In their first Twin Cities debate, U.S. Senate candidates Ford Bell, Amy Klobuchar, and Mark Kennedy on Friday sparred on foreign policy, taxes, American dependence on foreign oil, and rising health care costs.
During the nearly two-hour forum at the Mermaid Supper Club in Mounds View, sponsored by the MetroNorth Chamber of Commerce, DFLers Bell and Klobuchar criticized Republicans from the White House to Congress for failing middle-class and low-income Americans. Bell, who favors a national health care program, said the Republican mantra of “health care choice” means no choice at all.
“What they mean by health care choice is the choice mothers make to take a child to the emergency room for the flu because they have nowhere else to go,” he said.
Klobuchar went after the Bush administration’s fiscal track record: a record-breaking deficit. “We were told they would bring fiscal sanity to this nation, and turned a surplus into a deficit,” she said. “I’m tired of propaganda and want results.”
Kennedy, a Republican who represents the 6th Congressional District, touted President Bush’s tax cuts, medical liability reform, and spending cuts. In a dig at Klobuchar, the congressman emphasized his small-town roots and business background. “You don’t change Washington by sending another lawyer to the U.S. Senate,” he said. “That’s called more of the same. I would be one of the few businessmen and the only CPA.”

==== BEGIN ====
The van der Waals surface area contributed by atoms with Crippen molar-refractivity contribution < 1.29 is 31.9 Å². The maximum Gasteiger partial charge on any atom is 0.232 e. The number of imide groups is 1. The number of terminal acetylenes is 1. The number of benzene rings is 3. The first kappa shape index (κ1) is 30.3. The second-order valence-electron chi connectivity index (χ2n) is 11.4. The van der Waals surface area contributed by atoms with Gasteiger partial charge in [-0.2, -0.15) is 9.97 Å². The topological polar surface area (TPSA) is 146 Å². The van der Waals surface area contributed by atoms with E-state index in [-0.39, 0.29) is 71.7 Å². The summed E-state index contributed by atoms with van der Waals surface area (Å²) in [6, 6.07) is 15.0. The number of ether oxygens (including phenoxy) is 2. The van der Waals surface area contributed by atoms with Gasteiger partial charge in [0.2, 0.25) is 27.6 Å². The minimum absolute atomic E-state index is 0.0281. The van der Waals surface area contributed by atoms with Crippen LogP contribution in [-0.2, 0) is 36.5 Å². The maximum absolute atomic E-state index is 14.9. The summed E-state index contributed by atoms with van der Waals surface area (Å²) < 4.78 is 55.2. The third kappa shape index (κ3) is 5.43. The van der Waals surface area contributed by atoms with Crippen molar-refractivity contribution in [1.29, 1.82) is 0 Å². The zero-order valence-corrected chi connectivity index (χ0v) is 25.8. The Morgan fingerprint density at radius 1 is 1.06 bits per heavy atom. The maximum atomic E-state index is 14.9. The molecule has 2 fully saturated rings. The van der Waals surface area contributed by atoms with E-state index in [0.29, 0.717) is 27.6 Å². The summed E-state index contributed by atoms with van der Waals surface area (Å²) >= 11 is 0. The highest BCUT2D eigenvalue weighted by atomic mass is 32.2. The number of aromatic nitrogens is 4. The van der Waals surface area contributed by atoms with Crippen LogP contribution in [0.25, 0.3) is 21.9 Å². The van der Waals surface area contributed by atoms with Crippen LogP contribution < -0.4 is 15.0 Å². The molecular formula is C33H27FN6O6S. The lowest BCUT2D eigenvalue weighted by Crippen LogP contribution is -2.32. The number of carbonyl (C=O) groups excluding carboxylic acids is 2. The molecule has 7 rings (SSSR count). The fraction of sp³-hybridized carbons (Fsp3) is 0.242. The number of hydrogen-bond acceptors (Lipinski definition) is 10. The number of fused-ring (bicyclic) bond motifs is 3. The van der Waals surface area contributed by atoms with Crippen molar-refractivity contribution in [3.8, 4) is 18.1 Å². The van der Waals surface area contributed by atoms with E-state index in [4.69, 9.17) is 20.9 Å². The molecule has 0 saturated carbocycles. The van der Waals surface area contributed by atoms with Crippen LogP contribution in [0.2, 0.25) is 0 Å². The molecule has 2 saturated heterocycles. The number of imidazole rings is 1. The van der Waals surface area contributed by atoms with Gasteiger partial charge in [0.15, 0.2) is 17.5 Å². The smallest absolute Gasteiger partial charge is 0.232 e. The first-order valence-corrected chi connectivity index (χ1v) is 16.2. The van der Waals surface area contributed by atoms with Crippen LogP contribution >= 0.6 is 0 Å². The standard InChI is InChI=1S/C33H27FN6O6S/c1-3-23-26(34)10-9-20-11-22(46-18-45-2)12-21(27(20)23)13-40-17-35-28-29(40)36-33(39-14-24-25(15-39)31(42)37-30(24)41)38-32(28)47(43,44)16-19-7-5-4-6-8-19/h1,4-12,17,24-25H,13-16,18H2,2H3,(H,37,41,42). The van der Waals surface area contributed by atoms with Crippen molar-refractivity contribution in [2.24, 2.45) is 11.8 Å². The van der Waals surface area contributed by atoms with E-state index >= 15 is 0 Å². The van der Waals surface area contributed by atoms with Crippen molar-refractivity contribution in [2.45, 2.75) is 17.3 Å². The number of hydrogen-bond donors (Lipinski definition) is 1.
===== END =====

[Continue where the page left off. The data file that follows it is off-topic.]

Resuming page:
The candidates also addressed the Iraq war, which could be the defining issue in a race for a seat where a senator might be asked to cast a vote for or against going to war. Klobuchar restated her opposition to the 2003 Iraq invasion. She has been attacked from the left for being too moderate on a withdrawal plan. Unlike her DFL opponent, who wants U.S. troops home by Christmas, Klobuchar has said she supports a gradual withdrawal of U.S. forces.
Kennedy, who has been one of Congress’s most reliable supporters of the Bush foreign policy, said he won’t “cut and run” in Iraq.
Bell and Klobuchar are locked in a delegate hunt to secure votes for the June DFL convention in Rochester. Klobuchar says she will honor the endorsement. Bell says it will have to be a substantial vote to endorse at the convention to cause him to withdraw. Precinct caucuses are scheduled for March 7.
The forum was the first time the three major candidates have appeared together in the Twin Cities. They all participated in a debate in Two Harbors last month. Michael Cavlan, who is seeking the Green Party endorsement, has not been invited to participate in either forum.